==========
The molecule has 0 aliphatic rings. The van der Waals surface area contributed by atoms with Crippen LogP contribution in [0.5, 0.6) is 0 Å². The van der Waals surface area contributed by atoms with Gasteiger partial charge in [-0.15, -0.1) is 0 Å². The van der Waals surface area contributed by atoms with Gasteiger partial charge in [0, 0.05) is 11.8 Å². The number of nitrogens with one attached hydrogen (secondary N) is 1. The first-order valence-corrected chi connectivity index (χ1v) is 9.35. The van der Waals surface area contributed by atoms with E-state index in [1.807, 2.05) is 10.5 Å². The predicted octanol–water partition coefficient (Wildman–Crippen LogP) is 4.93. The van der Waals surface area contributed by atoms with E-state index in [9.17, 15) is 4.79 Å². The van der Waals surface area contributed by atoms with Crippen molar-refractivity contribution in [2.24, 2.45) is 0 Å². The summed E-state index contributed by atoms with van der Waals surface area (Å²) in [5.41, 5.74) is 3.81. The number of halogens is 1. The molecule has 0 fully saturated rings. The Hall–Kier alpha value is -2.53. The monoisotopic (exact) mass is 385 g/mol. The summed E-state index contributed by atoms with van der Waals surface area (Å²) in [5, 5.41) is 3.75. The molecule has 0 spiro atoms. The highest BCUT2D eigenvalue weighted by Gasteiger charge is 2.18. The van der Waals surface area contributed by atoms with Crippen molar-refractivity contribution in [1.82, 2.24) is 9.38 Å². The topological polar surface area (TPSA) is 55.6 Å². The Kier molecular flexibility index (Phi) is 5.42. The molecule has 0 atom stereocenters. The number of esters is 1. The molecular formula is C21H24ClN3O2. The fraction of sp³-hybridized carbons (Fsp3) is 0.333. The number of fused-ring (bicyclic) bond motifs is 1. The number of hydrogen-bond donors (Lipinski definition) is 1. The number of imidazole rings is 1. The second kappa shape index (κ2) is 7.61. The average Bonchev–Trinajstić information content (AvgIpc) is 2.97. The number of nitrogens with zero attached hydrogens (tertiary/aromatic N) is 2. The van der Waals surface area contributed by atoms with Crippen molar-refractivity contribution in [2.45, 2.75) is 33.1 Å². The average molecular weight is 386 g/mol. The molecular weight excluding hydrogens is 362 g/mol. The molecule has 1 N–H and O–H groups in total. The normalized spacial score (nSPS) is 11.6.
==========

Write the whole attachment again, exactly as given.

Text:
The molecule has 0 aliphatic rings. The van der Waals surface area contributed by atoms with Crippen LogP contribution in [0.5, 0.6) is 0 Å². The van der Waals surface area contributed by atoms with Gasteiger partial charge in [-0.15, -0.1) is 0 Å². The van der Waals surface area contributed by atoms with Gasteiger partial charge in [0, 0.05) is 11.8 Å². The number of nitrogens with one attached hydrogen (secondary N) is 1. The first-order valence-corrected chi connectivity index (χ1v) is 9.35. The van der Waals surface area contributed by atoms with E-state index in [1.807, 2.05) is 10.5 Å². The predicted octanol–water partition coefficient (Wildman–Crippen LogP) is 4.93. The van der Waals surface area contributed by atoms with E-state index in [9.17, 15) is 4.79 Å². The van der Waals surface area contributed by atoms with Crippen molar-refractivity contribution in [2.24, 2.45) is 0 Å². The summed E-state index contributed by atoms with van der Waals surface area (Å²) in [5.41, 5.74) is 3.81. The number of halogens is 1. The molecule has 0 fully saturated rings. The Hall–Kier alpha value is -2.53. The monoisotopic (exact) mass is 385 g/mol. The summed E-state index contributed by atoms with van der Waals surface area (Å²) in [5, 5.41) is 3.75. The molecule has 0 spiro atoms. The highest BCUT2D eigenvalue weighted by Gasteiger charge is 2.18. The van der Waals surface area contributed by atoms with Crippen molar-refractivity contribution in [1.82, 2.24) is 9.38 Å². The topological polar surface area (TPSA) is 55.6 Å². The Kier molecular flexibility index (Phi) is 5.42. The molecule has 0 atom stereocenters. The number of esters is 1. The molecular formula is C21H24ClN3O2. The fraction of sp³-hybridized carbons (Fsp3) is 0.333. The number of fused-ring (bicyclic) bond motifs is 1. The number of hydrogen-bond donors (Lipinski definition) is 1. The number of imidazole rings is 1. The second kappa shape index (κ2) is 7.61. The average Bonchev–Trinajstić information content (AvgIpc) is 2.97. The number of nitrogens with zero attached hydrogens (tertiary/aromatic N) is 2. The van der Waals surface area contributed by atoms with Crippen molar-refractivity contribution in [2.45, 2.75) is 33.1 Å². The average molecular weight is 386 g/mol. The molecular weight excluding hydrogens is 362 g/mol. The molecule has 1 N–H and O–H groups in total. The normalized spacial score (nSPS) is 11.6.